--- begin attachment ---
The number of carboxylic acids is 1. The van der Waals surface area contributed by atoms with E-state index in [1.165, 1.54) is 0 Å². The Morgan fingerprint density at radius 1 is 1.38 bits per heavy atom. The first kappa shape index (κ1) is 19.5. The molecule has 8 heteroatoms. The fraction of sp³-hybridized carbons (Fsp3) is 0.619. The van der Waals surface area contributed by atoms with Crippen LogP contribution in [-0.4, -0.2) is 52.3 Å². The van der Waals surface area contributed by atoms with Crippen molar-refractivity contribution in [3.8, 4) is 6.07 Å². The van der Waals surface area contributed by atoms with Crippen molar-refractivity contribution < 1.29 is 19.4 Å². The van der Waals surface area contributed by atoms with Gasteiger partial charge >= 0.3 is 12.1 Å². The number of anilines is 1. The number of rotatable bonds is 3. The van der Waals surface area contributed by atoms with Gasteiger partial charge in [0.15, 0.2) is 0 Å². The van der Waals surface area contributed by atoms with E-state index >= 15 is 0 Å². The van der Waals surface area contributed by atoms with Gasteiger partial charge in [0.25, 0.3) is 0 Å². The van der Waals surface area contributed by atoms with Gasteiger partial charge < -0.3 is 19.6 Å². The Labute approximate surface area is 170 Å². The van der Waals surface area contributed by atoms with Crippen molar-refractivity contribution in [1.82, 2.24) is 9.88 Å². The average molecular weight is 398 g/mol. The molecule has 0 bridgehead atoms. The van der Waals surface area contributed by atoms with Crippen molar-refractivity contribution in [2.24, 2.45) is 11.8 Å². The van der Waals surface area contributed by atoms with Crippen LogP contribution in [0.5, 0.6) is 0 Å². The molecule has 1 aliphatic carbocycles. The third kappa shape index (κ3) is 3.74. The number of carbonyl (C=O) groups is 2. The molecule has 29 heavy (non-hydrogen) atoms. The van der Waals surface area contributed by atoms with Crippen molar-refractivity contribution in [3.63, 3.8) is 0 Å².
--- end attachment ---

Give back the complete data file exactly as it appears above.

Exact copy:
The number of carboxylic acids is 1. The van der Waals surface area contributed by atoms with E-state index in [1.165, 1.54) is 0 Å². The Morgan fingerprint density at radius 1 is 1.38 bits per heavy atom. The first kappa shape index (κ1) is 19.5. The molecule has 8 heteroatoms. The fraction of sp³-hybridized carbons (Fsp3) is 0.619. The van der Waals surface area contributed by atoms with Crippen LogP contribution in [-0.4, -0.2) is 52.3 Å². The van der Waals surface area contributed by atoms with Crippen molar-refractivity contribution in [3.8, 4) is 6.07 Å². The van der Waals surface area contributed by atoms with Crippen molar-refractivity contribution < 1.29 is 19.4 Å². The van der Waals surface area contributed by atoms with Gasteiger partial charge >= 0.3 is 12.1 Å². The number of anilines is 1. The number of rotatable bonds is 3. The van der Waals surface area contributed by atoms with Gasteiger partial charge in [0.15, 0.2) is 0 Å². The van der Waals surface area contributed by atoms with E-state index >= 15 is 0 Å². The van der Waals surface area contributed by atoms with Gasteiger partial charge in [0.25, 0.3) is 0 Å². The van der Waals surface area contributed by atoms with Gasteiger partial charge < -0.3 is 19.6 Å². The Labute approximate surface area is 170 Å². The van der Waals surface area contributed by atoms with Crippen molar-refractivity contribution in [1.82, 2.24) is 9.88 Å². The average molecular weight is 398 g/mol. The molecule has 0 bridgehead atoms. The van der Waals surface area contributed by atoms with Crippen molar-refractivity contribution in [2.24, 2.45) is 11.8 Å². The van der Waals surface area contributed by atoms with Crippen LogP contribution in [0.5, 0.6) is 0 Å². The molecule has 1 aliphatic carbocycles. The third kappa shape index (κ3) is 3.74. The number of carbonyl (C=O) groups is 2. The molecule has 29 heavy (non-hydrogen) atoms. The van der Waals surface area contributed by atoms with Crippen molar-refractivity contribution in [3.63, 3.8) is 0 Å².